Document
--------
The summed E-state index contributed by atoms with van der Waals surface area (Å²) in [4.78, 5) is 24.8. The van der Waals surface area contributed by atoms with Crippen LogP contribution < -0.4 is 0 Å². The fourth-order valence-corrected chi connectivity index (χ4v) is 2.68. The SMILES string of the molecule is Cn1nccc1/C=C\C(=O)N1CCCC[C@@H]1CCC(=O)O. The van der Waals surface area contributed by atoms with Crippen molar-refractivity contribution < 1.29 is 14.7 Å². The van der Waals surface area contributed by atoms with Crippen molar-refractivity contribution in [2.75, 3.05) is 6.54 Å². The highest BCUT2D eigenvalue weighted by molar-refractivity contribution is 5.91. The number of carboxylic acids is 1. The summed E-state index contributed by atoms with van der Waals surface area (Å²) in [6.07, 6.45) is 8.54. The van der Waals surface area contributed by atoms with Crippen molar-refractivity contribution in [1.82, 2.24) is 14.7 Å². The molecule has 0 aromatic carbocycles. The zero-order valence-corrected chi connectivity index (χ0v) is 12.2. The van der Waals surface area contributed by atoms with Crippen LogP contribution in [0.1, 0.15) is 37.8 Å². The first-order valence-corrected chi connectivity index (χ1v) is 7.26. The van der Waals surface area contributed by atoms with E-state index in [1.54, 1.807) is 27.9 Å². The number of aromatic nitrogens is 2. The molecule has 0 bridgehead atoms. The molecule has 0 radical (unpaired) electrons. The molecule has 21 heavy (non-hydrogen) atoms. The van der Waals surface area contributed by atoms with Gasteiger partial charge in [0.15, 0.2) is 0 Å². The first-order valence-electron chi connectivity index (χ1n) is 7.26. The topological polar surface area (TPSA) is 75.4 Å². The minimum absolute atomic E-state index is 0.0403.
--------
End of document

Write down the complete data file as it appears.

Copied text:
The summed E-state index contributed by atoms with van der Waals surface area (Å²) in [4.78, 5) is 24.8. The van der Waals surface area contributed by atoms with Crippen LogP contribution < -0.4 is 0 Å². The fourth-order valence-corrected chi connectivity index (χ4v) is 2.68. The SMILES string of the molecule is Cn1nccc1/C=C\C(=O)N1CCCC[C@@H]1CCC(=O)O. The van der Waals surface area contributed by atoms with Crippen molar-refractivity contribution < 1.29 is 14.7 Å². The van der Waals surface area contributed by atoms with Crippen molar-refractivity contribution in [2.75, 3.05) is 6.54 Å². The highest BCUT2D eigenvalue weighted by molar-refractivity contribution is 5.91. The number of carboxylic acids is 1. The summed E-state index contributed by atoms with van der Waals surface area (Å²) in [6.07, 6.45) is 8.54. The van der Waals surface area contributed by atoms with Crippen molar-refractivity contribution in [1.82, 2.24) is 14.7 Å². The molecule has 0 aromatic carbocycles. The zero-order valence-corrected chi connectivity index (χ0v) is 12.2. The van der Waals surface area contributed by atoms with Crippen LogP contribution in [0.1, 0.15) is 37.8 Å². The first-order valence-corrected chi connectivity index (χ1v) is 7.26. The van der Waals surface area contributed by atoms with E-state index in [1.54, 1.807) is 27.9 Å². The number of aromatic nitrogens is 2. The molecule has 0 bridgehead atoms. The molecule has 0 radical (unpaired) electrons. The molecule has 21 heavy (non-hydrogen) atoms. The van der Waals surface area contributed by atoms with Gasteiger partial charge in [0.15, 0.2) is 0 Å². The first-order valence-electron chi connectivity index (χ1n) is 7.26. The topological polar surface area (TPSA) is 75.4 Å². The minimum absolute atomic E-state index is 0.0403.